I teach, and I pay taxes – a still-timely encore

This was originally posted in February of 2011 when the wild rumpus in Madison had just begun. I was on medical leave recovering from a severe depression when Gov. Walker’s, er, proposal broke open. The post, unfortunately, is still relevant. The phrase “My Tax Dollars!” is so hurtful when it’s misused, and it’s getting misused daily. 

I teach, and I pay taxes. Or should I say “I pay taxes and I teach”?

Folks who’ve seen the Wisconsin budget drama on CNN or Fox News or CSNBC probably wonder. “Daisy, you’re a teacher! You live in Wisconsin! You’re a progressive thinker and you’re active in politics! Why have you said nothing about the demonstrations? Or the disappearance of the Senate Democrats? Or Governor Walker’s bad hair and desire for make-up any time a camera is near? Never mind that last one.
I haven’t posted yet because it’s so upsetting. Today I’m checking in periodically, but I’m minimizing my TV news time. My news junkie self is not compatible with the depressive self, and I’m in a pretty bad state right now – pun intended.
Instead, I’d like to share a few facts about union history. Consider it a history lesson featuring the American worker.
Early railroad worker unions were primarily insurance providers. The workers could not get standard insurance because their work was considered too hazardous, the workers too risky to insure. From Railroad Labor and its History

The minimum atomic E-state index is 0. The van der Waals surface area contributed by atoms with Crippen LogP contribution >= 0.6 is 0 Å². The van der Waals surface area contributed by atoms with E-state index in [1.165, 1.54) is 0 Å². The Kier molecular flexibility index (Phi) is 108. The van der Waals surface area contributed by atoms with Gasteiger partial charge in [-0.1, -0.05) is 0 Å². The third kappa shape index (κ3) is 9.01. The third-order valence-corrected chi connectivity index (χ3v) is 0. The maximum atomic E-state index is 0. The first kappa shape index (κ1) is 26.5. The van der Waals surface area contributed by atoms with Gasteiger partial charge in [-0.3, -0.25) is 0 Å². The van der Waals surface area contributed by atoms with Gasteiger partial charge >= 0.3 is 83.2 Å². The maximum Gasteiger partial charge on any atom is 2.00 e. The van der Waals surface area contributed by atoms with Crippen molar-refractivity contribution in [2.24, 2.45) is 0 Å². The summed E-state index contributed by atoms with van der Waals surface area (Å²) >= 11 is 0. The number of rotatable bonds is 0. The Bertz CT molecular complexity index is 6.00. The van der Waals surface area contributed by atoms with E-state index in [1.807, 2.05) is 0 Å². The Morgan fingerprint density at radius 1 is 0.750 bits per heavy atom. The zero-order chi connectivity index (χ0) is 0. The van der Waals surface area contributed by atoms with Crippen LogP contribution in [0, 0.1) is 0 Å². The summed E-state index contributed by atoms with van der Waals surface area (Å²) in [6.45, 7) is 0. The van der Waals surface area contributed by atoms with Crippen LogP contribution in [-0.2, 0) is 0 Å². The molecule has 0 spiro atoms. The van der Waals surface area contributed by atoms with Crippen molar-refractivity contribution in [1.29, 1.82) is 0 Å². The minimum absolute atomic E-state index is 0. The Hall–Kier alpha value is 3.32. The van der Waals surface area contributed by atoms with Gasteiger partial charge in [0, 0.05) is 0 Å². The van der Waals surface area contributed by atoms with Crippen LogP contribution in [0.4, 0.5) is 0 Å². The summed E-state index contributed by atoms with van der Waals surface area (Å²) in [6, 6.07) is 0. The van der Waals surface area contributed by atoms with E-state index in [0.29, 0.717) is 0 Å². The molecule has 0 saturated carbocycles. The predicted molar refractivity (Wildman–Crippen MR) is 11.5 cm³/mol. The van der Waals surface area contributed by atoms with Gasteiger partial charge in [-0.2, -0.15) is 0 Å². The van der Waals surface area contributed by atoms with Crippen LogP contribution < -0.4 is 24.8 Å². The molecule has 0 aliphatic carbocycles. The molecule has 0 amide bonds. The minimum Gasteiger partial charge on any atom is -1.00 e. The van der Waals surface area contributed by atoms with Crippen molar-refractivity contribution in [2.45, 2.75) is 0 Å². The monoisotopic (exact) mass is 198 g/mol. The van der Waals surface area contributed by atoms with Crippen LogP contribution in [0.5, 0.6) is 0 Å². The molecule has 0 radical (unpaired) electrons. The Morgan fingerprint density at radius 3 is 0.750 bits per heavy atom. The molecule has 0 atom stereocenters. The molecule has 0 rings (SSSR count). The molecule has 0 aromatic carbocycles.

The first organization of working women to organize was the Lowell Female Labor Reform Association, a group of young women working in textile mills. For a descriptive piece on the Lowell Mills Girls, look to this piece, an overview of women’s labor rights at the time. From Women and Unions, early efforts
Unions helped outlaw child labor and protect worker safety. The horrible Triangle Shirtwaist Factory fire spurred further movements to keep workers safe at work. Work also means outdoor work. Remember Cesar Chavez? The United Farm Workers are glad he took the lead to improve their treatment.
Unions are about people: working people. Unions help regulate working conditions, wages, and employee rights. Benefits in union contracts include paid sick days, working conditions, grievance procedures, opportunities for advancement or changing positions, length of workday, and more. My current contract has 182 pages, single spaced. It’s a complex, thoughtful agreement between the school board and the association that represents the district’s teachers.
Every paycheck I receive has taxes taken out. Yes, I teach. Yes, I pay taxes. Yes, I’m a union member. I’m proud of all three.

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